Hexane (n-Hexane) is a chemical made from crude oil. Most of the hexane used in the industry is mixed with similar chemicals in products known as solvents. The major use for solvents containing hexane is to extract vegetable oils from crops such as soybeans. Because cooking oils are processed with solvents containing hexane, very small amounts may be present in these products. They are also used as cleaning agents in the printing, textile, furniture and shoemaking industries. Certain kinds of special glues used in the roofing and the shoe and leather industries also contain hexane. Gasoline contains about 1-3% hexane, so it is released into the air at service stations and in automobile exhaust. Hexane is also present in rubber cement.

The U.S. Department of Health and Human Services Household Products Database lists 54 products that contain n-hexane. Half of these products also contain solvents that increase n-hexane nerve damage. The majority of these products are used for home maintenance and arts and crafts, including spray adhesives, contact cement paints and stain remover. Nine are automotive products, such as brake cleaners and spray degreasers for automotive repair. Many consumers purchase and use these products without being aware of the health risks. Hexane is easily inhaled and can be absorbed through the skin.

Some occupational groups that may be exposed to hexane include: refinery workers, shoe and footwear assembly workers, laboratory technicians, workers operating or repairing typesetting and printing machinery, construction workers, carpet layers, carpenters, auto mechanics and gas station employees, workers in plants manufacturing tires or inner tubes, and workers in air transport and air freight operations.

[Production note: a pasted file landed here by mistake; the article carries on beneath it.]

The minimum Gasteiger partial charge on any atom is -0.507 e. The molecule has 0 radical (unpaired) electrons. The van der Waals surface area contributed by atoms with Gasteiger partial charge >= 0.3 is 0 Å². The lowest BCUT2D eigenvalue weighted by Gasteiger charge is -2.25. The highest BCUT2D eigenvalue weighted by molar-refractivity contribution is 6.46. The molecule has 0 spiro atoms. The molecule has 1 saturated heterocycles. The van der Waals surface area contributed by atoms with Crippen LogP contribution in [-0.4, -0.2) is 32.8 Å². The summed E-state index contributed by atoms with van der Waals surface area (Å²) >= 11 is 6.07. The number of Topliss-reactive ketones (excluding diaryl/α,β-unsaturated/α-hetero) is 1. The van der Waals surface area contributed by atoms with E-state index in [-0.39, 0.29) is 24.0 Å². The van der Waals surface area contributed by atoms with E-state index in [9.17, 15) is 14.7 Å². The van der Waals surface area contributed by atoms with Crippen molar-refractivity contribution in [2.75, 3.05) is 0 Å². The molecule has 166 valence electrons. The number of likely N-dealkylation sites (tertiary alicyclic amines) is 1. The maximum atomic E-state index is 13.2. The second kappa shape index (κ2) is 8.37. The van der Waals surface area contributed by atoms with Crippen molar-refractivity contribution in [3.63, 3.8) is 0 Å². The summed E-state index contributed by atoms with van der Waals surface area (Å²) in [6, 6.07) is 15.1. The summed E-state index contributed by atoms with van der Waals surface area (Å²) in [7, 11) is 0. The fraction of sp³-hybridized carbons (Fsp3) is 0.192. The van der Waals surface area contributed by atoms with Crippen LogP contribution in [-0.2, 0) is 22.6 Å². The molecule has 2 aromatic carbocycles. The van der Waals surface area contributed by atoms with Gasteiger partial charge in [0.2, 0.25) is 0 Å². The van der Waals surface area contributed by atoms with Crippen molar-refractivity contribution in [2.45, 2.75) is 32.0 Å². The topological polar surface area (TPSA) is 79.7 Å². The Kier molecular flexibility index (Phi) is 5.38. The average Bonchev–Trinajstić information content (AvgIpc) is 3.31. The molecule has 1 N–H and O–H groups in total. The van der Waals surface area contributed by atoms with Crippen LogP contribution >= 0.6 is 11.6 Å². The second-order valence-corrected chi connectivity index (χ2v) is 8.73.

Short term exposure to hexane affects the brain and can cause headaches, dizziness, confusion, nausea, clumsiness, drowsiness and other effects similar to drunkenness. Effects on the brain can be long-lasting and possibly permanent if exposures are high and recur frequently. Repeated exposure to hexane over weeks or months can damage nerves in the feet, legs, hands and arms, causing numbness and tingling – a condition known as peripheral neuropathy. Other symptoms may include a reduced ability to sense touch, pain, vibration and temperature. Muscles may become weak, and in severe cases, may shrink, waste or become paralyzed. When n-hexane is combined with other solvents, such as acetone and methyl ethyl ketone, nerve damage is increased.